Perhaps the quickest way to get there involved going through a seemingly more well-signed and direct approach that didn't require going on the Forgotten World Highway. From the SH3 and SH3A junction in New Plymouth (4.5 hours drive or 361km south of Auckland), the route went east on the SH3 for about 50km to the well-signed turnoff for Mt Damper Falls at Okau Rd. Taking Okau Rd, it would lead about 26km to the car park for Mt Damper Falls. Since most of this route was sealed, I'd say this would be the most preferred approach, and it took us about 90 minutes of driving between New Plymouth and the trailhead.

In 2004, we approached the falls from the east via Taumarunui (from Tongariro National Park; Taumarunui was about 3.5 hours drive or 281km south of Auckland) so we'll begin the next route description from there. From the SH4 and SH43 junction, we went west on SH43 otherwise known as the Forgotten World Highway (which on our second visit here also became known as a "Heritage Trail"). We persisted along the winding and sheep-sharing road for about 66km (it started to get unsealed after about 39km) until we saw the signposted turnoff on our right to go onto Moki Rd, which was unsealed on our first visit (sealed on our second visit). We followed along Moki Rd for about 6km (keeping right at the main junctions), then we kept right to go onto Mangapapa Rd. We followed Mangapapa Rd for another 9km before reaching the signposted car park for Mt Damper Falls.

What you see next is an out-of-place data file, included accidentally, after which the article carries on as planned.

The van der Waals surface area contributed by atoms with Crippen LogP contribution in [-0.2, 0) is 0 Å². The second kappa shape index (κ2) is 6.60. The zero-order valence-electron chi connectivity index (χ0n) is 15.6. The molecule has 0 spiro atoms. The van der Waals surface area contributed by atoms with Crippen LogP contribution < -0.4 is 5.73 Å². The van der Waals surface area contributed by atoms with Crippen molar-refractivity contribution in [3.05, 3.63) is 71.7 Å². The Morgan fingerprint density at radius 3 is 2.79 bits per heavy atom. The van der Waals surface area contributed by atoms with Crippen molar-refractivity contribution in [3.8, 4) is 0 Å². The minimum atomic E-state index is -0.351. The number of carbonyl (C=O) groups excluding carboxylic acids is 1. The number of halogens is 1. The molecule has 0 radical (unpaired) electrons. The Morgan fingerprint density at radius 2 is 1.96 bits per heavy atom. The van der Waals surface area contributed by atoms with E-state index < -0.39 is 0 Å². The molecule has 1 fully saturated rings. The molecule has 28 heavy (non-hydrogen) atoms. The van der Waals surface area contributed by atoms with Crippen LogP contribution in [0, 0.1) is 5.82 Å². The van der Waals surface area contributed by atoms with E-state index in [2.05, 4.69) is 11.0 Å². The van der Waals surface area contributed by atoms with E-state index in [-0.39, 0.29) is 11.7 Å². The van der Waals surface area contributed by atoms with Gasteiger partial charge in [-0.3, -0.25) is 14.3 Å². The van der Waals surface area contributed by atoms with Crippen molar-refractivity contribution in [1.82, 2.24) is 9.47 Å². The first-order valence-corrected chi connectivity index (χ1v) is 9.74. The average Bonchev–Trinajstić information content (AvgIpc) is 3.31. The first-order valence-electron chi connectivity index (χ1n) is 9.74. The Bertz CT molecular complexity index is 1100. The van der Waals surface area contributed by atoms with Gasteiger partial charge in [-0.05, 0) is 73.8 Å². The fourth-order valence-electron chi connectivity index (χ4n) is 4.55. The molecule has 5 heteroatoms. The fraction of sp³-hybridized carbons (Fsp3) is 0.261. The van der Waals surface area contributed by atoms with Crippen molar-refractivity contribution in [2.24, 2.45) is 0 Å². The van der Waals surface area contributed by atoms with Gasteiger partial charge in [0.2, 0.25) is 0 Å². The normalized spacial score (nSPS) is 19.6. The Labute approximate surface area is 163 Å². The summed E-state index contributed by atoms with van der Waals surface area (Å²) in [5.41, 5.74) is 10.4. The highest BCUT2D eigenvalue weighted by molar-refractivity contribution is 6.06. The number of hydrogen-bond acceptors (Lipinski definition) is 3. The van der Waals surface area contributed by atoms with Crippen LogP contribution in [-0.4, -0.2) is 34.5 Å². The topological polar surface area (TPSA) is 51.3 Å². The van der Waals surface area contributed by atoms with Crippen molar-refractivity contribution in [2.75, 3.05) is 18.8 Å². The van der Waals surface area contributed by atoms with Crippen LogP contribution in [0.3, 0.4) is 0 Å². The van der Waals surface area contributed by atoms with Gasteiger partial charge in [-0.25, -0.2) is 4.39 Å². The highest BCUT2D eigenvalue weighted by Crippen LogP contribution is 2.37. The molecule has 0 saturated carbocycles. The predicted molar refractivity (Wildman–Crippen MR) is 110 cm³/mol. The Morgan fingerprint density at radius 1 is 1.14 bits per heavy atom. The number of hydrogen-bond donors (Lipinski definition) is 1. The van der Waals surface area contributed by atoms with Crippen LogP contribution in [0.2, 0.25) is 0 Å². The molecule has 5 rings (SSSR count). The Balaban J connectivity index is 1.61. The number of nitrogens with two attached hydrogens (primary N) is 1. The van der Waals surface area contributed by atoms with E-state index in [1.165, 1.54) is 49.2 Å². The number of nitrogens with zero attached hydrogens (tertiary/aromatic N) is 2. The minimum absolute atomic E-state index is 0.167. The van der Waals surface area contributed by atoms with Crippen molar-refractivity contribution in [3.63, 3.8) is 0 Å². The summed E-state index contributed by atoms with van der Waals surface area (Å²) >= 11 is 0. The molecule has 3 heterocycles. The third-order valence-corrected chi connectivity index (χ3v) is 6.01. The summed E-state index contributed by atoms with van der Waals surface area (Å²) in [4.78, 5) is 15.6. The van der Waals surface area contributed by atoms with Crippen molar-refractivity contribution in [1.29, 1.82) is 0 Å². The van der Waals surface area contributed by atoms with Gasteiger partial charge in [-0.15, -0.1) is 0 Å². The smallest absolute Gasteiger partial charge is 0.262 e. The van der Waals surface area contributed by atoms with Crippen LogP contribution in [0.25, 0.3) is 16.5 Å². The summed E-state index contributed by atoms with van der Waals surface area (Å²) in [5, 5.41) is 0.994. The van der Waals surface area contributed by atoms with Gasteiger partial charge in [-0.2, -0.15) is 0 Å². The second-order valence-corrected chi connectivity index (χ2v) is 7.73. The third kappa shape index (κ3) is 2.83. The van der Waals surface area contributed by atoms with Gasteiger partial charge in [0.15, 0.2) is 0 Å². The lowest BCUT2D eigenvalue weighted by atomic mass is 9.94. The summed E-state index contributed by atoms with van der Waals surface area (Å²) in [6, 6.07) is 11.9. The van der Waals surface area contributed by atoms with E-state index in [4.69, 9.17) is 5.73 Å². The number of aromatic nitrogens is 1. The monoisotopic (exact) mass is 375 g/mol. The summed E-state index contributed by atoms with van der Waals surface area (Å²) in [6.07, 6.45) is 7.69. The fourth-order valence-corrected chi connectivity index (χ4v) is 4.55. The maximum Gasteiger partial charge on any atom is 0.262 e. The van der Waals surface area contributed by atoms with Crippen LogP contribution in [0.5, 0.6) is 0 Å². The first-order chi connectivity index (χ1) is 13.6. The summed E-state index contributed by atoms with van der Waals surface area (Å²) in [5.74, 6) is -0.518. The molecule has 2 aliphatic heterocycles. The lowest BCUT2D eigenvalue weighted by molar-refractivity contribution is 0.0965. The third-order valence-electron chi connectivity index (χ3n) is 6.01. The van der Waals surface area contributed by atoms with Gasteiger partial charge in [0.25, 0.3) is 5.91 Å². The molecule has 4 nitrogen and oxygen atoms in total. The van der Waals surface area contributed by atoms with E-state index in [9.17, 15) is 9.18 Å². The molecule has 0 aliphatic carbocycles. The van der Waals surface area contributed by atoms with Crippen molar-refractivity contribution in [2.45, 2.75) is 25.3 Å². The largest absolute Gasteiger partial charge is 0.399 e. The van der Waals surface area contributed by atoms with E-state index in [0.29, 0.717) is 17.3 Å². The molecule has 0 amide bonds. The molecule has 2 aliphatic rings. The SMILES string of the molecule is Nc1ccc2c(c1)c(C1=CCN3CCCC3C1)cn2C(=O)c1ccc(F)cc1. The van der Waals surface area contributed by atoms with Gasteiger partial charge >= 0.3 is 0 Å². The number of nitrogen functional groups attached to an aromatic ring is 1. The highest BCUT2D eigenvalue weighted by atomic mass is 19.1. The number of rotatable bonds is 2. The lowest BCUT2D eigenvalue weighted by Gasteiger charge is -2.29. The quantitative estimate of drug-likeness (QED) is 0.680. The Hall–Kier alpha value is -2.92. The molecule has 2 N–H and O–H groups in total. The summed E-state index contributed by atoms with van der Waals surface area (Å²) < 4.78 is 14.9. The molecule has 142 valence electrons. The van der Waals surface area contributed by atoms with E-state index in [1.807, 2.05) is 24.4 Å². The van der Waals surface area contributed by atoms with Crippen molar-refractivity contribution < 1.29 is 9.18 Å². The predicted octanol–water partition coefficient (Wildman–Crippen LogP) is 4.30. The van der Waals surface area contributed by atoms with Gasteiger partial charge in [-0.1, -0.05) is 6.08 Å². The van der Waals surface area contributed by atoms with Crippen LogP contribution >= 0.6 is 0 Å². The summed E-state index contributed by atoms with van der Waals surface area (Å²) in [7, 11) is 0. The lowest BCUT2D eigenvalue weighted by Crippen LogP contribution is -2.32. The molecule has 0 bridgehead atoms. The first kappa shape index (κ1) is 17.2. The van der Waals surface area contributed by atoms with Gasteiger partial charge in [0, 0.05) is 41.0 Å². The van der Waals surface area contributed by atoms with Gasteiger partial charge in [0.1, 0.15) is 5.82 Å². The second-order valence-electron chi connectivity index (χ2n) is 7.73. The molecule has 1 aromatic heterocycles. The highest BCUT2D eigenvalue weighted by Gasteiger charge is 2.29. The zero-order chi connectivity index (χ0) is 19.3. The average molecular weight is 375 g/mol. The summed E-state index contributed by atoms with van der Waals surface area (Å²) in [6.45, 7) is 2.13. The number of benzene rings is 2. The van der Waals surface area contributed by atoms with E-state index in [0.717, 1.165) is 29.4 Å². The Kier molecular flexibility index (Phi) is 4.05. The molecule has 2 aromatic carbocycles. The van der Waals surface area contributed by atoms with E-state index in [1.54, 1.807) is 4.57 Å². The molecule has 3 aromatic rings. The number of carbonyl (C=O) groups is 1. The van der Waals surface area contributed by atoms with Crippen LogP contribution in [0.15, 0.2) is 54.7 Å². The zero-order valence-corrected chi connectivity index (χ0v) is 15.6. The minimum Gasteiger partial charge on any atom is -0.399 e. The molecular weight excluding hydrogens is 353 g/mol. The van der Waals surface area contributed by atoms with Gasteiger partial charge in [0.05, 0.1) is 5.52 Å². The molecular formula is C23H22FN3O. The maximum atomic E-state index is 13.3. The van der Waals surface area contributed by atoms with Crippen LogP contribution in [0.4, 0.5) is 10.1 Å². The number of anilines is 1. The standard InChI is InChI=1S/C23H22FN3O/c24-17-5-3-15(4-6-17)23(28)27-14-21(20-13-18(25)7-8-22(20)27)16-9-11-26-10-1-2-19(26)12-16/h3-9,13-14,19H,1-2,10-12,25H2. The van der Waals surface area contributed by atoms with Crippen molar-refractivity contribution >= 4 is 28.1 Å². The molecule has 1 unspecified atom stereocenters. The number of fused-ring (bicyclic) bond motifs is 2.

Finally, going in the other direction from Stratford (30 minutes drive or 40km south of New Plymouth), we headed east on SH43 through idyllic pastures and rolling green hills for about 83km. Most of the road was sealed except for the last 7km or so just past the Moki Tunnel (or "Hobbit Hole"). Then, we turned left onto Moki Rd and took it to Mangapapa Rd as described above before reaching the car park for the falls. According to my trip logs, this drive took us about 2 hours.




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ITINERARIES

For more information about our itineraries involving this waterfall, check out the following links.




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MAP OF THE FALLS



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TRIP REPORTS

For more information about our experiences with this waterfall, check out the following travel stories.




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TRIP PLANNING RESOURCES




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NEARBY WATERFALLS




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What Other Visitors Have Said

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Mt Damper - Are there bigger "single drop" waterfalls in New Zealand? 
Regarding the Mt Damper Falls in New Zealand , Wairere is obviously taller but the locals in Taranaki claim Mt Damper to be the "longest single drop" …

Mt Damper Falls: Strange Creature and Changes.. 
Joyce and I first visited this waterfall in early March 2006. It was a showery day and we were about to return to our transport when we experienced …